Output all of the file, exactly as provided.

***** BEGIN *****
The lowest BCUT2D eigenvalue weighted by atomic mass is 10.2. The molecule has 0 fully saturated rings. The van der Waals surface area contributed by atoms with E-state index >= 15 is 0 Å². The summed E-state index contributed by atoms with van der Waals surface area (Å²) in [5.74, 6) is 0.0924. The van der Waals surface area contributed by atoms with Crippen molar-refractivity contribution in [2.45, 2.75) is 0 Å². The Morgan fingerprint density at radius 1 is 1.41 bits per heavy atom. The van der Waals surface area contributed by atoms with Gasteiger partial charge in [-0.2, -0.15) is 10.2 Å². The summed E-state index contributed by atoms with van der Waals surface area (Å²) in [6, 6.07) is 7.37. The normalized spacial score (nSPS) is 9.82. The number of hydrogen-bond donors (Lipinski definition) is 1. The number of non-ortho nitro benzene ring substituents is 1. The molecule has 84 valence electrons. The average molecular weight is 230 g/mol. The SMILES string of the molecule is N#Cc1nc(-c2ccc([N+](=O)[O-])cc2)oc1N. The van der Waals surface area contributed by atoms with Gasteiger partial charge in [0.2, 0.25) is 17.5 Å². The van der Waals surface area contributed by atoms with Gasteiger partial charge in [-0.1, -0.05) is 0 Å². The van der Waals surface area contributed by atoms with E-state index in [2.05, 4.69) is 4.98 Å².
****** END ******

The lowest BCUT2D eigenvalue weighted by atomic mass is 10.2. The molecule has 0 fully saturated rings. The van der Waals surface area contributed by atoms with E-state index >= 15 is 0 Å². The summed E-state index contributed by atoms with van der Waals surface area (Å²) in [5.74, 6) is 0.0924. The van der Waals surface area contributed by atoms with Crippen molar-refractivity contribution in [2.45, 2.75) is 0 Å². The Morgan fingerprint density at radius 1 is 1.41 bits per heavy atom. The van der Waals surface area contributed by atoms with Gasteiger partial charge in [-0.2, -0.15) is 10.2 Å². The summed E-state index contributed by atoms with van der Waals surface area (Å²) in [6, 6.07) is 7.37. The normalized spacial score (nSPS) is 9.82. The number of hydrogen-bond donors (Lipinski definition) is 1. The number of non-ortho nitro benzene ring substituents is 1. The molecule has 84 valence electrons. The average molecular weight is 230 g/mol. The SMILES string of the molecule is N#Cc1nc(-c2ccc([N+](=O)[O-])cc2)oc1N. The van der Waals surface area contributed by atoms with Gasteiger partial charge in [0.2, 0.25) is 17.5 Å². The van der Waals surface area contributed by atoms with Gasteiger partial charge in [-0.1, -0.05) is 0 Å². The van der Waals surface area contributed by atoms with E-state index in [2.05, 4.69) is 4.98 Å².